The US Forest Service has issued guidance on various matters related to permits and the impacts of covid-19, including waivers of interest and penalties on bills typically due prior to July 7.
The agency has not yet taken any actions to waive fees in their entirety. Instead, it encouraged forests to defer payments on any bills related to commercial recreation special use permits due prior to July 7 to July 7. The deferrals do not apply to land use permits for communication or water facilities or utilities based on the agency’s view that “they can continue to operate under the restrictions imposed in response to COVID-19.” That deferral did not apply to any bills due prior to March 13, 2020, under the apparent theory that covid-19 had not impacted the permittee’s ability to pay those fees. For bills that were deferred until July 7, the agency waived interest, penalties and administrative costs that otherwise would have been applicable. If you receive a bill that includes interest, penalties or other costs, you likely were billed in error.
The agency also confirmed that forests can delay issuing prospectus or their due dates if they so choose. The guidance noted that a delay “may be a good option if it will be difficult to conduct site visits or if you think interest may be lower than expected due to businesses needing to respond to COVID-19.”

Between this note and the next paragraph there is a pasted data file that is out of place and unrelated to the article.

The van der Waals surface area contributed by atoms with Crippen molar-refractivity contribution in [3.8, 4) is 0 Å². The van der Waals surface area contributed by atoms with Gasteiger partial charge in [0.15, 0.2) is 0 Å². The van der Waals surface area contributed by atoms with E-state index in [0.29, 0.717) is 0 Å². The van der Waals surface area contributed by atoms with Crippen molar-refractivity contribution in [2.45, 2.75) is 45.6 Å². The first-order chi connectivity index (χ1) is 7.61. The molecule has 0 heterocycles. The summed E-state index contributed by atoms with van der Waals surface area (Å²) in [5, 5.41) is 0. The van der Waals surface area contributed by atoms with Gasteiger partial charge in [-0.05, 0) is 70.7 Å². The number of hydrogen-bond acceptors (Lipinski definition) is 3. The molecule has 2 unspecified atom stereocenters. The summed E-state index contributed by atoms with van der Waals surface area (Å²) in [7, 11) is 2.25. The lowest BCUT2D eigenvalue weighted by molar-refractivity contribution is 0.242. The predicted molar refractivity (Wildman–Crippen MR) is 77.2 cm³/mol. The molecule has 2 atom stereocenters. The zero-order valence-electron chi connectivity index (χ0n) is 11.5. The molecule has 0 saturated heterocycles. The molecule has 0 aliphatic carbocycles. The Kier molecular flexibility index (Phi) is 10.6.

In addition, the agency pointed out that a permit holder can request that its permit be put in “non-use” status which would fully waive any land use fees for that particular period of non-use. However, in order to qualify for this status, the guidance (which may not be consistent with the agency’s policy) states that a permit holder cannot generate any revenue from its authorized services, including receiving fees from online sales for future dates. The Forest Service Handbook states as follows as to non-use status:
The authorized Forest Service officer may place a use authorization in a non-use status when such action is necessary for the protection of the interest of the United States, or when circumstances beyond the holder’s control deny the holder the use of the authorization. Placing an authorization in non-use status fully waives fees for that period. The holder may not use the area for the use authorized during the non-use period; however, the holder must maintain the premises and improvements in a satisfactory condition.